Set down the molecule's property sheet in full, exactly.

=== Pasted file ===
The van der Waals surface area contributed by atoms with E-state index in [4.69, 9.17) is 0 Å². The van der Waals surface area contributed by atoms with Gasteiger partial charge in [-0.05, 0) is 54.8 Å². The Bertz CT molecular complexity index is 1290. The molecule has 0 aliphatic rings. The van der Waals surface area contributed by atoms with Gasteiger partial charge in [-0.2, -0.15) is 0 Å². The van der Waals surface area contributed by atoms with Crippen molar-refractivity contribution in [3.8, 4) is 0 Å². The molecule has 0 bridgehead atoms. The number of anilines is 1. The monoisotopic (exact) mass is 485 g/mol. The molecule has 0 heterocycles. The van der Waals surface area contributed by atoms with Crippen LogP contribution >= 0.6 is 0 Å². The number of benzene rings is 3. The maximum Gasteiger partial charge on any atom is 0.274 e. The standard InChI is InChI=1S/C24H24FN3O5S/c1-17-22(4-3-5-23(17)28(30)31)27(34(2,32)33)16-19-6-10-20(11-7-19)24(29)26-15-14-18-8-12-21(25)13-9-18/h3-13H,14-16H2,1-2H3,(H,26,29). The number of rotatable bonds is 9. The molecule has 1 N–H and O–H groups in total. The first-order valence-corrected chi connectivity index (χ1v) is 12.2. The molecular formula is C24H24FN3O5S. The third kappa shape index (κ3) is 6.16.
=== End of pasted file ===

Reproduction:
The van der Waals surface area contributed by atoms with E-state index in [4.69, 9.17) is 0 Å². The van der Waals surface area contributed by atoms with Gasteiger partial charge in [-0.05, 0) is 54.8 Å². The Bertz CT molecular complexity index is 1290. The molecule has 0 aliphatic rings. The van der Waals surface area contributed by atoms with Gasteiger partial charge in [-0.2, -0.15) is 0 Å². The van der Waals surface area contributed by atoms with Crippen molar-refractivity contribution in [3.8, 4) is 0 Å². The molecule has 0 bridgehead atoms. The number of anilines is 1. The monoisotopic (exact) mass is 485 g/mol. The molecule has 0 heterocycles. The van der Waals surface area contributed by atoms with Crippen LogP contribution >= 0.6 is 0 Å². The number of benzene rings is 3. The maximum Gasteiger partial charge on any atom is 0.274 e. The standard InChI is InChI=1S/C24H24FN3O5S/c1-17-22(4-3-5-23(17)28(30)31)27(34(2,32)33)16-19-6-10-20(11-7-19)24(29)26-15-14-18-8-12-21(25)13-9-18/h3-13H,14-16H2,1-2H3,(H,26,29). The number of rotatable bonds is 9. The molecule has 1 N–H and O–H groups in total. The first-order valence-corrected chi connectivity index (χ1v) is 12.2. The molecular formula is C24H24FN3O5S. The third kappa shape index (κ3) is 6.16.